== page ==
You wouldn’t be unusual: many physicians who have left practice often decide that they want to return, either because there has been a change in their lives (e.g., children start school), responding to community needs (especially for acute public health crises such as the COVID-19 pandemic ), wanting a new challenge, missing caring for patients, or having unexpected free time. While women, like men, may decide to return to practice for a variety of reasons, one of the most common for women is that their children have started school. This is reflected in the average age of returning physicians, which is about 10 years younger for women than it is for men. Physicians re-entry is also gaining more attention from a public health standpoint as another way to address the issue of physician shortages.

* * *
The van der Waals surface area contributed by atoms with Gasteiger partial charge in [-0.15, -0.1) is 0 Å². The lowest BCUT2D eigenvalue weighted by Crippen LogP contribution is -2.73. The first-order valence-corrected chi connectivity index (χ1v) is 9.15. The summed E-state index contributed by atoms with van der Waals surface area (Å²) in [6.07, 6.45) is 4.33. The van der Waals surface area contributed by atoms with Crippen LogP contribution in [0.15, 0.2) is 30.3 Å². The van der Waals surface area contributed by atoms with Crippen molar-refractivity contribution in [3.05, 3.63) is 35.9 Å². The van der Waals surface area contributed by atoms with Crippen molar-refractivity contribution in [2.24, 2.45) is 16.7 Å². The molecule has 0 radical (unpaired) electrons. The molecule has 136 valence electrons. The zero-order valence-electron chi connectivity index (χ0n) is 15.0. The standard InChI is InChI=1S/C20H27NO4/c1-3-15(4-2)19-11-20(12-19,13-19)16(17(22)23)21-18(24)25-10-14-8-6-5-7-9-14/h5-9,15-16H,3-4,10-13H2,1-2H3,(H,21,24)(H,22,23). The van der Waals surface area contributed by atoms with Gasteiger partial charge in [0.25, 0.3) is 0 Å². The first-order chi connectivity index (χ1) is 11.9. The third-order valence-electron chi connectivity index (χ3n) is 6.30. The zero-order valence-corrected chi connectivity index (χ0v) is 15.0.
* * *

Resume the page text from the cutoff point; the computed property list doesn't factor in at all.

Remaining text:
All state medical and osteopathic boards have defined periods of time that a physician can be away from the “active practice of medicine”, after which physicians may (and frequently will) be required to undergo evaluation of their current medical knowledge and clinical skills- the “re-entry” process. Re-entry refers to the path for physicians who voluntarily leave the practice of medicine, allow their licenses to lapse or change to inactive or exempt status, and then wish to re-active their licenses to return to practice. According to the AMA, “physician re-entry” is defined as “a return to clinical practice in the discipline in which one has been trained or certified following an extended period of clinical inactivity not resulting from discipline or impairment.” This extended period of time ranges from `1-10 years, depending on the state, with a national average around 2 years. The definitions of “clinical inactivity” or “active practice” are somewhat unclear, but these are typically NOT thought to include administration, research, or teaching and imply direct patient care. Re-entry is distinct from “remediation,” during which a physician may need time away from practice or a period of monitoring because of issues identified in his/her practice. Re-entry is also different from “re-training,” in which a physician is not in active practice while he/she trains for another specialty.